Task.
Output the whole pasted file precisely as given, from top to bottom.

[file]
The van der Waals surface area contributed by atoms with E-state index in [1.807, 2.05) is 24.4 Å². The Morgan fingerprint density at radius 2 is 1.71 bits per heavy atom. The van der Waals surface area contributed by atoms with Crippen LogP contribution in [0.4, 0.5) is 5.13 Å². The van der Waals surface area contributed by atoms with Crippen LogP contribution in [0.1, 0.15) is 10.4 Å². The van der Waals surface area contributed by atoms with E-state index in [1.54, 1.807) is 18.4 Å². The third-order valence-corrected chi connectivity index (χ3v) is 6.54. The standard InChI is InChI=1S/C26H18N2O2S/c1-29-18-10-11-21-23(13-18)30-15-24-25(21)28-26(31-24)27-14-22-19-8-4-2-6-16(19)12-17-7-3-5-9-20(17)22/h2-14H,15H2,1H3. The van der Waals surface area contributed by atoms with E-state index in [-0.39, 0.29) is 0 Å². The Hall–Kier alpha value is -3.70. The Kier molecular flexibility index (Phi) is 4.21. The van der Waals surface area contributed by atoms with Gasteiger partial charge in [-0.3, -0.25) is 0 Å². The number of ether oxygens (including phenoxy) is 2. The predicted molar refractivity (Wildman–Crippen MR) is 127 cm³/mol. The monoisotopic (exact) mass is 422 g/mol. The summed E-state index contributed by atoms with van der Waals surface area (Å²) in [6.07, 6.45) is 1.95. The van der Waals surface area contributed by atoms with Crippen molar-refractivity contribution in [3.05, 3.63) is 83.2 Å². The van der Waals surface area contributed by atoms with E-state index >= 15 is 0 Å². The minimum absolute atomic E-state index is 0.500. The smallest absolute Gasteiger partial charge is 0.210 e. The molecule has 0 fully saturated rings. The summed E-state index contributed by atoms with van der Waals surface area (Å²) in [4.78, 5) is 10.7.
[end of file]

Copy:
The van der Waals surface area contributed by atoms with E-state index in [1.807, 2.05) is 24.4 Å². The Morgan fingerprint density at radius 2 is 1.71 bits per heavy atom. The van der Waals surface area contributed by atoms with Crippen LogP contribution in [0.4, 0.5) is 5.13 Å². The van der Waals surface area contributed by atoms with Crippen LogP contribution in [0.1, 0.15) is 10.4 Å². The van der Waals surface area contributed by atoms with E-state index in [1.54, 1.807) is 18.4 Å². The third-order valence-corrected chi connectivity index (χ3v) is 6.54. The standard InChI is InChI=1S/C26H18N2O2S/c1-29-18-10-11-21-23(13-18)30-15-24-25(21)28-26(31-24)27-14-22-19-8-4-2-6-16(19)12-17-7-3-5-9-20(17)22/h2-14H,15H2,1H3. The van der Waals surface area contributed by atoms with E-state index in [-0.39, 0.29) is 0 Å². The Hall–Kier alpha value is -3.70. The Kier molecular flexibility index (Phi) is 4.21. The van der Waals surface area contributed by atoms with Gasteiger partial charge in [-0.3, -0.25) is 0 Å². The number of ether oxygens (including phenoxy) is 2. The predicted molar refractivity (Wildman–Crippen MR) is 127 cm³/mol. The monoisotopic (exact) mass is 422 g/mol. The summed E-state index contributed by atoms with van der Waals surface area (Å²) in [6.07, 6.45) is 1.95. The van der Waals surface area contributed by atoms with Crippen molar-refractivity contribution in [3.05, 3.63) is 83.2 Å². The van der Waals surface area contributed by atoms with E-state index >= 15 is 0 Å². The minimum absolute atomic E-state index is 0.500. The smallest absolute Gasteiger partial charge is 0.210 e. The molecule has 0 fully saturated rings. The summed E-state index contributed by atoms with van der Waals surface area (Å²) in [4.78, 5) is 10.7.